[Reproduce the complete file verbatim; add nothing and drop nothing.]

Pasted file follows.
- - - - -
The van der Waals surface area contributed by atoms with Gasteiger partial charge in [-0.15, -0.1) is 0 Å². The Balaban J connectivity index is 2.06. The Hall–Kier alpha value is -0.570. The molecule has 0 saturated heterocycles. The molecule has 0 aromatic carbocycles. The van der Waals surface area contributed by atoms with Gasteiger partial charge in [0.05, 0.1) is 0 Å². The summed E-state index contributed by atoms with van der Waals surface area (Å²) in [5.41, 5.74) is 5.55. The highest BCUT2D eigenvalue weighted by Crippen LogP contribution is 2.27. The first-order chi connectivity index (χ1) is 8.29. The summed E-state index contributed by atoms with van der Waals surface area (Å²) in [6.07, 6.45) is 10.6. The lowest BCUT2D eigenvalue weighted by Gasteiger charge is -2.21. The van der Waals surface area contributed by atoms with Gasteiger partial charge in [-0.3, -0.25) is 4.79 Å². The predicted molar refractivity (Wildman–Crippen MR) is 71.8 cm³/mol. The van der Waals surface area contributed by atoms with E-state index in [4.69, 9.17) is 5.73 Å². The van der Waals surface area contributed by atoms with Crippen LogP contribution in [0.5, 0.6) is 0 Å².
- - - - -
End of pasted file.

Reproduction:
The van der Waals surface area contributed by atoms with Gasteiger partial charge in [-0.15, -0.1) is 0 Å². The Balaban J connectivity index is 2.06. The Hall–Kier alpha value is -0.570. The molecule has 0 saturated heterocycles. The molecule has 0 aromatic carbocycles. The van der Waals surface area contributed by atoms with Gasteiger partial charge in [0.05, 0.1) is 0 Å². The summed E-state index contributed by atoms with van der Waals surface area (Å²) in [5.41, 5.74) is 5.55. The highest BCUT2D eigenvalue weighted by Crippen LogP contribution is 2.27. The first-order chi connectivity index (χ1) is 8.29. The summed E-state index contributed by atoms with van der Waals surface area (Å²) in [6.07, 6.45) is 10.6. The lowest BCUT2D eigenvalue weighted by Gasteiger charge is -2.21. The van der Waals surface area contributed by atoms with Gasteiger partial charge in [-0.3, -0.25) is 4.79 Å². The predicted molar refractivity (Wildman–Crippen MR) is 71.8 cm³/mol. The van der Waals surface area contributed by atoms with E-state index in [4.69, 9.17) is 5.73 Å². The van der Waals surface area contributed by atoms with Crippen LogP contribution in [0.5, 0.6) is 0 Å².